More than 70 public figures in the UK have sent a letter to Prime Minister Boris Johnson calling for a public inquiry into the COVID-19 BAME (Black and Minority Ethnic) fatality rate.
Will that inquiry include Jews?
On May 4, Health Secretary Matt Hancock said at the daily Downing Street briefing: “We recognize that there has been a disproportionately high number of people from Black and ethnic minority backgrounds who have passed away especially among care workers and those in the NHS (National Health Service).”
Early explanations found that BAME populations are more likely to live in urban areas such as London and Birmingham. Moreover, people of Indian descent are 150 percent more likely to work in health or social work and Bangladeshi men over 60 years of age are 60 percent more likely to have long-term health conditions than their White British counterparts. During the pandemic, Black African and Black Caribbean men are experiencing an economic standstill, and are 50 percent more likely to be employed in shutdown sectors of the workforce.
However, these statistics also affect the Jewish community, and we’re being left out of the conversation — falling through the cracks of race — again. According to the Race Relations act, Jews are a protected ethnic minority in the UK, being classified as a BAME community. However, Jews are often mistaken for a solely religious, not ethnic, minority by the general public and corporations, such as the BBC (ּBritish Broadcasting Corporation). This was apparent when Savid Javid was hailed as the first BAME Home Secretary in the UK, when there had previously been Jewish Home Secretaries.
There are explanations similar to those of other BAME backgrounds. Three out of five Jews live in London, the epicenter of the pandemic. Twenty-one percent of Jews are aged 65 and above, compared to 16 percent of the general public. However, Jews are healthier than the general population and are less likely to be impacted economically than Black African and Black Caribbean people, as over a third are self-employed.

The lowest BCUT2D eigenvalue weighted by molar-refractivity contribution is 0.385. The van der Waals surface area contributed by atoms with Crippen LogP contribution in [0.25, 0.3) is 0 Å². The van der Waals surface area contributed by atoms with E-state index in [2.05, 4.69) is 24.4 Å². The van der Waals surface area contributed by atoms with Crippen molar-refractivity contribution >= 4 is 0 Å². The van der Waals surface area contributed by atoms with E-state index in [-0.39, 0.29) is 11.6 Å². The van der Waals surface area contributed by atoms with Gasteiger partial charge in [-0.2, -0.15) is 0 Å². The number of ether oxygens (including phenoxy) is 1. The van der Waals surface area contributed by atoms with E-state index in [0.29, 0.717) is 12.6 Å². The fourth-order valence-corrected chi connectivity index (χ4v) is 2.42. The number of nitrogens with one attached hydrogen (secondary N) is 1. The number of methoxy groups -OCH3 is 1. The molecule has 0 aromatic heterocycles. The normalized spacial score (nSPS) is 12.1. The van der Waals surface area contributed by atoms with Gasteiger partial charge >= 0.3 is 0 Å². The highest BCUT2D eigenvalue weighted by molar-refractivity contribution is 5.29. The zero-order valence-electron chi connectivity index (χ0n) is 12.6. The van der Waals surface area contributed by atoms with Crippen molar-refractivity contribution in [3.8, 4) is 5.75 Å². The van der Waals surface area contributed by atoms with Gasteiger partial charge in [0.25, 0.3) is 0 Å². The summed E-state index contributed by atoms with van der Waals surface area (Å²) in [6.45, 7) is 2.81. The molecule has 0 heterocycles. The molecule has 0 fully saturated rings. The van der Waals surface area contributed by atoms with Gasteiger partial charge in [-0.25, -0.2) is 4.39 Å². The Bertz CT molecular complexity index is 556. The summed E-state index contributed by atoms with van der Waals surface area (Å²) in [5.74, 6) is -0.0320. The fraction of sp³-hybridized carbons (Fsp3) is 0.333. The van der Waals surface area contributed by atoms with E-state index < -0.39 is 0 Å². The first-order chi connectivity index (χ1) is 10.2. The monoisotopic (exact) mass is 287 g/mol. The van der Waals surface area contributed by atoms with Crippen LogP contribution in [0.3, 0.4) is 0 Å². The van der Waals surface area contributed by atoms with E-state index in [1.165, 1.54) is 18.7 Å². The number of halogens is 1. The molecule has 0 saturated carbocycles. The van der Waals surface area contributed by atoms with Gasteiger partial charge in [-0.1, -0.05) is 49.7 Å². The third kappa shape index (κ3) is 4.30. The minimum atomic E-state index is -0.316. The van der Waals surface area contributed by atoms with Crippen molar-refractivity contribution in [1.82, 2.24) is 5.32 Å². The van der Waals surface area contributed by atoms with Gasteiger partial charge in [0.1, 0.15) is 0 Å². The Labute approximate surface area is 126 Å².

Studies such as “Evidence mounts on the disproportionate effect of COVID-19 on ethnic minorities” by The Lancet Respiratory Medicine and “Are some ethnic groups more vulnerable to COVID-19 than others?” by the IFS (Institute of Fiscal Studies) Deaton Review, have neglected the British Jewish community as they fail to mention how we are contracting COVID-19 at the same rate or higher than other BAME communities.
The higher fatality rate of Jews from COVID-19 is being ignored as we are categorized with the White British population, which will see our fatality rate increase.
The higher fatality rate of Jews from COVID-19 is being ignored as we are categorized with the White British population, which will see our fatality rate increase. Jews must be categorized with BAME communities in the potential incoming inquiry and in all following reports concerning COVID-19 fatality rates, otherwise, we will fall further behind, and not receive the same aid as BAME communities.
The medical negligence from researchers, UK media organizations and the UK government, fail to accurately inform the wider British public and the Jewish community on the effects of COVID-19.
This is a matter of life and death.
Eliyahu Lann is a British-Australian studying journalism in Melbourne, Australia.